Aside from speaking, why are you attending the BPI Conference? It is an opportunity to see what is going on in the industry at large. Many conferences I go to are fairly specific within an upstream area or even cell-line development alone. The BPI Conference attracts people from a spectrum of backgrounds, different companies (large and small), and also people from research-based organizations. I think that is a nice mix.
The other key part of this meeting is its attendance by vendors and suppliers. It is a great time to catch up with those companies and see what is happening at the cutting edge, see what new tools are being introduced, and bring that information back to Amgen.
These interviews have been edited from transcripts for space and style.
Cell Culture and Upstream Processing Sessions
|Tuesday, 27 October 2015
8:00–9:45 am Optimizing Interface with Discovery and Applying ‘Omics and Systems Biology
10:15–11:45 am Applying Novel Approaches and Tools to Cell-Line Engineering and Development
1:25–3:00 pm Integration of Process Analytics
|Wednesday, 28 October 2015
10:30 am–12:00 pm Development and Production of New Modalities
1:40–3:15 pm Perfusion and Continuous Processing in Cell Culture
4:00–5:30 pm What is Driving Improvements in Efficiency, Productivity, and Timelines in Cell Culture
|Thursday, 29 October 2015
8:00 am–12:00 pm High-Throughput Approaches to Process Development Impact of Process Conditions on Product Quality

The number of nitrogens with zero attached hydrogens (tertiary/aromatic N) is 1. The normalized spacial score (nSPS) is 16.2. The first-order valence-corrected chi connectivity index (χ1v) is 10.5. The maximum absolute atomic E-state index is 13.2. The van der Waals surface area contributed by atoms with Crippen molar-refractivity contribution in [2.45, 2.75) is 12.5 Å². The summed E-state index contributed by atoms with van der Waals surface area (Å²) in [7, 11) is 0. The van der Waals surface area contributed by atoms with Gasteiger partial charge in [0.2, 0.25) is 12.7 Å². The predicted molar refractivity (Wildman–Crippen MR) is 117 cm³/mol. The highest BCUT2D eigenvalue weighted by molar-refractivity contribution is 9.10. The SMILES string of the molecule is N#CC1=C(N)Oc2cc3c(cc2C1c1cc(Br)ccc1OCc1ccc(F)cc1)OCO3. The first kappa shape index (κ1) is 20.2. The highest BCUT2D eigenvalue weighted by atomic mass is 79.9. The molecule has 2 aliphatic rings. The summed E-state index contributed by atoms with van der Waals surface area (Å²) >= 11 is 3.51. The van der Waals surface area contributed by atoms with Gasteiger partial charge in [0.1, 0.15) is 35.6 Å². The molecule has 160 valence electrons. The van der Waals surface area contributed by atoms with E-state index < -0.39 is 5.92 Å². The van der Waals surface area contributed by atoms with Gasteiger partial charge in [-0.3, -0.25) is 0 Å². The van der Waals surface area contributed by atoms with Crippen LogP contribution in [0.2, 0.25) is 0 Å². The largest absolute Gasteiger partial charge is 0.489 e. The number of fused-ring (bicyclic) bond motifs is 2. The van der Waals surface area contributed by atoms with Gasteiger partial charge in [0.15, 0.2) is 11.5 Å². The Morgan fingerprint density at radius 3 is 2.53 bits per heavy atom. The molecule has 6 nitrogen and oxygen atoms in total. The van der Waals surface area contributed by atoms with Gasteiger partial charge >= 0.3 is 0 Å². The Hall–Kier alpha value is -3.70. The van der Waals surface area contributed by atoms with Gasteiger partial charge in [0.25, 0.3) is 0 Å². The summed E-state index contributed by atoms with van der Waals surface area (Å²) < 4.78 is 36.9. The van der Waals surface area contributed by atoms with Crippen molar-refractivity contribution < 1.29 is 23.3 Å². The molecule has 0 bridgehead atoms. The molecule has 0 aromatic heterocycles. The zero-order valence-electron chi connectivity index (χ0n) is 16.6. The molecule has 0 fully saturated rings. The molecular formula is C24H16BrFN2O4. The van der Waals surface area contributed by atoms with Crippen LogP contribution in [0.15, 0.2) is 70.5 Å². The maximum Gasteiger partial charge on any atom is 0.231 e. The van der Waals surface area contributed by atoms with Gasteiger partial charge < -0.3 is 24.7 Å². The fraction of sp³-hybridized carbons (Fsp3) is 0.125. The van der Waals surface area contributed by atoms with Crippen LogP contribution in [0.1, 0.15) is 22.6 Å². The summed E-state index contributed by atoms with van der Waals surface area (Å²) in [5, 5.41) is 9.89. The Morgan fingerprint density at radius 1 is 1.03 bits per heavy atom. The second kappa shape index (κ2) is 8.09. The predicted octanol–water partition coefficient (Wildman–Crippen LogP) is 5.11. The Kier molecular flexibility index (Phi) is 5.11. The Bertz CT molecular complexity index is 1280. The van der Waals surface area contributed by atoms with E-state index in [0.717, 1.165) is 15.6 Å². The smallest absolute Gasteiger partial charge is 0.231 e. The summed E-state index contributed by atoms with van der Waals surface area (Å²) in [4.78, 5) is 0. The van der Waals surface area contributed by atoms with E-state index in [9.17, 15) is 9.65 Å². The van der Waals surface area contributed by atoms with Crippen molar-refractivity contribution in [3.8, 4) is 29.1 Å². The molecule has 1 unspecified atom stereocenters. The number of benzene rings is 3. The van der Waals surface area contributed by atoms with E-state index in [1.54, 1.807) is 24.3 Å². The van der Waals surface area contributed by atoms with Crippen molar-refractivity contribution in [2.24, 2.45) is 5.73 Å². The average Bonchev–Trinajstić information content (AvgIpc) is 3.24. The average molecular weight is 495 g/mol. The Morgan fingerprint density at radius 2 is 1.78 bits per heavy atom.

2:00–5:00 pm Process Characterization, QbD, and Technology Transfers
Cell Culture and Upstream Articles from the Archives Online at www.bioprocessintl.com
Hemmerich J, Kensy F. Automation of Microbioreactors. September 2013.
Allen D. Upstream Chemistry Analysis in Cell-Based Process Development. September 2013.
Moncaubeig F. Simpler and More Efficient Viral Vaccine Manufacturing. October 2013.
Skaletsky E, Tucker E, Maggio E. Enhancing Antibody Production. November 2013.
Shimoni T, Moehrle V, Srinivasan V. Process Improvements Increase Production Capacity of a Legacy Product. November 2013.
Glauche F, et al. Design of Experiments for Fed-Batch Process Development in Shaken Cultures. January 2014.
Gazzano-Santoro H, et al. Ready-to-Use Cryopreserved Primary Cells. February 2014.
Szczypka M, et al. Single-Use Bioreactors and Microcarriers. March 2014.
Shimoni Y, et al. Qualification of Scale-Down Bioreactors: Validation of Process Changes in Commercial Production of Animal-Cell- Derived Products, Parts 1 and 2. May and June 2014.
Liu M, et al. Fed-Batch Cell Culture Process Development: Implementing a Novel Nutrient Additive for a Robust, High-Titer, Scalable Process. September 2014.
Pandiripally V, Lee J, Rader RA. A Novel Solid-Media E. coli Platform: Comparison with Standard Fermentation Processes. September 2014.
Sunil N, et al. Expansion of Human Mesenchymal Stem Cells: Using Microcarriers and Human Platelet Lysate. September 2014.
Lange I, Chhatre S, Zoro B. Reducing Timelines in Early Process Development: Using a Multiparametric Clone-Selection and Feed-Optimization Strategy. November 2014.
Janas M, et al. Perfusion’s Role in Maintenance of High-Density T-Cell Cultures. January 2015.
Simón M. Bioreactor Design for Adherent Cell Culture — The Bolt-On Bioreactor Project, Parts 1–4. January, April, May, and September 2015.
Wright B, et al. A Novel Seed-Train Process: Using High-Density Cell Banking, a Disposable Bioreactor, and Perfusion Technologies. March 2015.
Vanderlaan M, et al. Hamster Phospholipase B-Like 2 (PLBL2): A Host-Cell Protein Impurity in Therapeutic Monoclonal Antibodies Derived from Chinese Hamster Ovary Cells. April 2015.
Dhanasekharan K, et al. Rapid Development and Scale-Up of Biosimilar Trastuzumab: A Case Study of Integrated Cell Line and Process Development. April 2015.